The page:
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TR interviews NVIDIA's Tony Tamasi

We grill NVIDIA about the GeForce 6 series
— 12:00 AM on April 26, 2004

AS NVIDIA'S VICE PRESIDENT OF Technical Marketing, Tony Tamasi is more than just a marketing guy. He listens to customer feedback, helps define product specs, and then once the products are ready to roll, he acts as NVIDIA's liason and chief technical evangelist to the rest of the world. As you might imagine, he's had his hands full with the launch of the GeForce 6 series of GPUs, but he was kind enough to take time and answer some of our questions about NVIDIA's impressive new graphics processors.

Dates and details on the GeForce 6800 family

When will the GeForce 6800 Ultra arrive in stores?

Tamasi: By Memorial Day the 6800 Ultra will be available, and by July 4th, the full line of the 6800 series will be broadly available.

On the non-Ultra, how much memory will it have?

Tamasi: The $299 card?


Tamasi: That's actually up to the add-in card guys. There will be versions, I suspect, with 128 and 256MB, but that's more up to the add-in card guys than us, really.

Will that card have a 256-bit path to memory?

Tamasi: Yes it will.

Will it be DDR, DDR2, or DDR3 memory?

Tamasi: DDR1.

That combination of specs sounds like a tall order at $299. Can you guys make money selling it at that price?

Tamasi: If we couldn't, we wouldn't. [Laughter.]

We've heard that the GeForce 6800 Ultra GPU is 222 million transistors. How do you guys count transistors? Do you count all SRAM/cache, etc?

Tamasi: The only way we really know how to give an accurate transistor count is to count up all transistors on the chip, and that's everything. So that number includes caches, FIFOs, register files. It's all transistors. It's not just logic transistors.

Are you willing to divulge die sizes?

Tamasi: No, we don't typically divulge that stuff. It's big. [Laughter.]

Are you counting the same way for this one as for the NV30 series and past GPUs?

Tamasi: Yep. We've counted transistors the same way since we've talked about transistor counts. In fact, I'm not sure why anyone would ever throw out a transistor count for a chip that wasn't actually the transistor count of the chip.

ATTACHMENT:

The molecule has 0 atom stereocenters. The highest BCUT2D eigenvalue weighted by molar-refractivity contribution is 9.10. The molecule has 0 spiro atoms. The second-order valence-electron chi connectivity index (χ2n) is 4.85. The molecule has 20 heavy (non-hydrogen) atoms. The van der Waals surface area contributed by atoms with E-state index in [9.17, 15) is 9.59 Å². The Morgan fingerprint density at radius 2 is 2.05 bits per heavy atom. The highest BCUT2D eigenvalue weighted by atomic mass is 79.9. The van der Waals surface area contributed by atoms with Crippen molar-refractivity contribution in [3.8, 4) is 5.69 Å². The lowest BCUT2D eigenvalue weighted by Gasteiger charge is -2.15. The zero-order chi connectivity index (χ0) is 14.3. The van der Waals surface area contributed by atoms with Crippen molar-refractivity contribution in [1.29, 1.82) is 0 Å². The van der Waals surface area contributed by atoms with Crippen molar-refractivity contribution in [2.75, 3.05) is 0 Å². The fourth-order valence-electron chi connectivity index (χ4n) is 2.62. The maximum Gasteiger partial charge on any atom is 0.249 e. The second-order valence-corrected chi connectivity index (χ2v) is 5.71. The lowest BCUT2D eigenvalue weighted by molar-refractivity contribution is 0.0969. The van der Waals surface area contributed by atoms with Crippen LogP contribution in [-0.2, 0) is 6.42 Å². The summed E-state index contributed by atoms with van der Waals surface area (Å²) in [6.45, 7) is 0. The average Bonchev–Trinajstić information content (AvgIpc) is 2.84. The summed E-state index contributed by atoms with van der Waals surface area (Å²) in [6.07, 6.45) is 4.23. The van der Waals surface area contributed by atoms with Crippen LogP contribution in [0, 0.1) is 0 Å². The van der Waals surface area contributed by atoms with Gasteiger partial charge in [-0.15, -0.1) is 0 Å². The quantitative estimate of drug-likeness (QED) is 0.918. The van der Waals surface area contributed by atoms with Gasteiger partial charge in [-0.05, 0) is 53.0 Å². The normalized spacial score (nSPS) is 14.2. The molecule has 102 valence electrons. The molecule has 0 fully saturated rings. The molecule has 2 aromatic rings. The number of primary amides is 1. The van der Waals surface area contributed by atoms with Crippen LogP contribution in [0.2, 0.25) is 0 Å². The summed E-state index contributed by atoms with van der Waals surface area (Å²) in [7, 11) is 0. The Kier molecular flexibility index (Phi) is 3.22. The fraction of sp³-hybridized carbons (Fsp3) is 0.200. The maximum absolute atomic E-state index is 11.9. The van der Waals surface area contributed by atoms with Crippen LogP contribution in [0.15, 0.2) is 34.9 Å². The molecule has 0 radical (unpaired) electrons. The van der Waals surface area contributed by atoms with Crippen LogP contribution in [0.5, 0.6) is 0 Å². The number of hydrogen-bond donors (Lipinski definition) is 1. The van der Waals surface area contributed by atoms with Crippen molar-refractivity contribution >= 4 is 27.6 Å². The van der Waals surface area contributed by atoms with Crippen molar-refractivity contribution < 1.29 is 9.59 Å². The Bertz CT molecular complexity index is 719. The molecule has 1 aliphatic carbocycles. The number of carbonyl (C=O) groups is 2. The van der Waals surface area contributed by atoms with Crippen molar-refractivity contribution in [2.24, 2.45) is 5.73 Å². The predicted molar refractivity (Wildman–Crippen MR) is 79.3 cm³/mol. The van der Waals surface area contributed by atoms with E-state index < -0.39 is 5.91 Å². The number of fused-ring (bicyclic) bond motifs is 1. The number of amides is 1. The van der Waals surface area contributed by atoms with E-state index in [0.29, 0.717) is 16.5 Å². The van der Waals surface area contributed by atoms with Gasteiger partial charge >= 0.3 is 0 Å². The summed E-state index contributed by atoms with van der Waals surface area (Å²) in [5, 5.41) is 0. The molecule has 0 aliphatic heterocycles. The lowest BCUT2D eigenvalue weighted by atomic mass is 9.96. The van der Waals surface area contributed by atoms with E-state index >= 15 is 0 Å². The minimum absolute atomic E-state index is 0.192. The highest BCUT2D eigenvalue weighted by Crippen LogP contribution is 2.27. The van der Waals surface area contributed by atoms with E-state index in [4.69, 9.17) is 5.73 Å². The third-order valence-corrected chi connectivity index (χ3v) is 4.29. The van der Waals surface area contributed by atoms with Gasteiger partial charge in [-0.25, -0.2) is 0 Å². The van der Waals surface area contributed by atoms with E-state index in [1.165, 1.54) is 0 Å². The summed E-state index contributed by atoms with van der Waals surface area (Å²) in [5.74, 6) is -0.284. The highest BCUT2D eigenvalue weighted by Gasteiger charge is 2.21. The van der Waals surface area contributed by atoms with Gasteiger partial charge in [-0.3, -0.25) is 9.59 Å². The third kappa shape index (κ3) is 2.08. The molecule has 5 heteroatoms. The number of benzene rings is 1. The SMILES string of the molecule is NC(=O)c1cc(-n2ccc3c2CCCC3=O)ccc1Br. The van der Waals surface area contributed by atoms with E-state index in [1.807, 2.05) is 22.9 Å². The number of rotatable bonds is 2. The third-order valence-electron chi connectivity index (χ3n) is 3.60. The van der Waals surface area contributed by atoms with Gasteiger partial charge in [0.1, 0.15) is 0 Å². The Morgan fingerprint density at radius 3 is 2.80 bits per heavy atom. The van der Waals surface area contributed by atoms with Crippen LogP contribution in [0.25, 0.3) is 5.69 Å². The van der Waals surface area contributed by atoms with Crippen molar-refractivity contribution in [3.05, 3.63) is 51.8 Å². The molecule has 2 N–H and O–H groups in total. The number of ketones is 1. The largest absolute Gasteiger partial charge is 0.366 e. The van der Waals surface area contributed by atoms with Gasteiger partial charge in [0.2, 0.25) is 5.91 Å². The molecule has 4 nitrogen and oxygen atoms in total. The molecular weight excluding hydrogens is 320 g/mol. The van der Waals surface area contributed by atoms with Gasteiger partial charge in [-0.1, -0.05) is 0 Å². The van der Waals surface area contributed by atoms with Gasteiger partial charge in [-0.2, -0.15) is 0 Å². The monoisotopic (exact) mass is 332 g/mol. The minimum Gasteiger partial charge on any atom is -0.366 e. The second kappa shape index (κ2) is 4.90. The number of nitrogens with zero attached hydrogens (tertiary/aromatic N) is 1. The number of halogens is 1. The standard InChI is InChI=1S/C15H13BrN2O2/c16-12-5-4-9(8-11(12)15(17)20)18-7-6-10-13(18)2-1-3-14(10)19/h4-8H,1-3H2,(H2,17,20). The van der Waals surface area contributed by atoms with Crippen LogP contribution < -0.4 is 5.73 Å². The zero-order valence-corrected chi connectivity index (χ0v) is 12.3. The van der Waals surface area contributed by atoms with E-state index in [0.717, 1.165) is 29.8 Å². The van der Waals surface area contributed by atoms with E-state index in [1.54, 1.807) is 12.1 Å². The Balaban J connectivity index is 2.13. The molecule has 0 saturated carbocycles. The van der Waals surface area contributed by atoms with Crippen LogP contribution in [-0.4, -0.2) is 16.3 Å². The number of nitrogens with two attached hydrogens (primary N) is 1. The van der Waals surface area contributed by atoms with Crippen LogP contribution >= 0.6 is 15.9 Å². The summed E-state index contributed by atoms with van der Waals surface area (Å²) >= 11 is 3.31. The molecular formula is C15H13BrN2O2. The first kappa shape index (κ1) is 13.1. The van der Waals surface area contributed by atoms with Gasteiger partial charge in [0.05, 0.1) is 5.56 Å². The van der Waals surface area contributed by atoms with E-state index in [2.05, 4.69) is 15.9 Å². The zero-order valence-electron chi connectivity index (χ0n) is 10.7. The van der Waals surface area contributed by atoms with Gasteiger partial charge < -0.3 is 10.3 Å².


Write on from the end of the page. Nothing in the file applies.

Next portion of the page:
Edge antialiasing

We noticed some interesting things about GeForce 6-series antialiasing in our review. Is the GeForce 6800's 8X antialiasing mode 4X supersampling plus 2X multisampling?

Tamasi: The current mode that's actually in the control panel is a 4X super/2X multi, and that will work in both OpenGL and D3D. We actually do have a 4X multi/2X super mode that a driver, probably within the next few weeks, is going to enable as well.

Does GeForce 6800 antialiasing do anything at scan-out that won't be picked up in screenshots? If so, what is it doing and in which modes?

Tamasi: The resolve pass—when you typically multisample you have to do a resolve pass—can either be done as another pass in the frame buffer or at scan-out. In the case of, like, if you're doing, say, 4X multisampling, that resolve pass is actually done what we call "on the fly." We don't take a separate pass and write another buffer.

So if you take screenshots, you need to... there's a couple of utilities that will do the right thing and a couple of them which will not do the right thing. In fact, our drivers now basically do the right thing. In other words, when you grab a frame, it will give you a a post-resolve image as opposed to a non-multisampled image.

Now, does that apply in all your multisampled modes?

Tamasi: Yeah. This resolve on the fly technology works for any multisampling mode.

What about screenshots from 3DMark03? When you use its image quality tool, does it produce the correct output?

Tamasi: If you select AA with 3DMark, then you'll get the correct frame grabs.

ATI has touted "gamma-correct blending" for antialiasing in the R300 series. Does the GeForce 6800 Ultra have this feature, and if not, why not?

Tamasi: It does, and I want to be really specific about this, because there's a lot of confusion about it. There's a great deal of difference between gamma correction and gamma adjustment. What ATI does is do a gamma adjustment to gamma 2.2, which can be correct depending on your display, and that's essentially what we do, as well. Gamma correction would typically would mean you could do an adjustment to any gamma, and that would require a shader pass.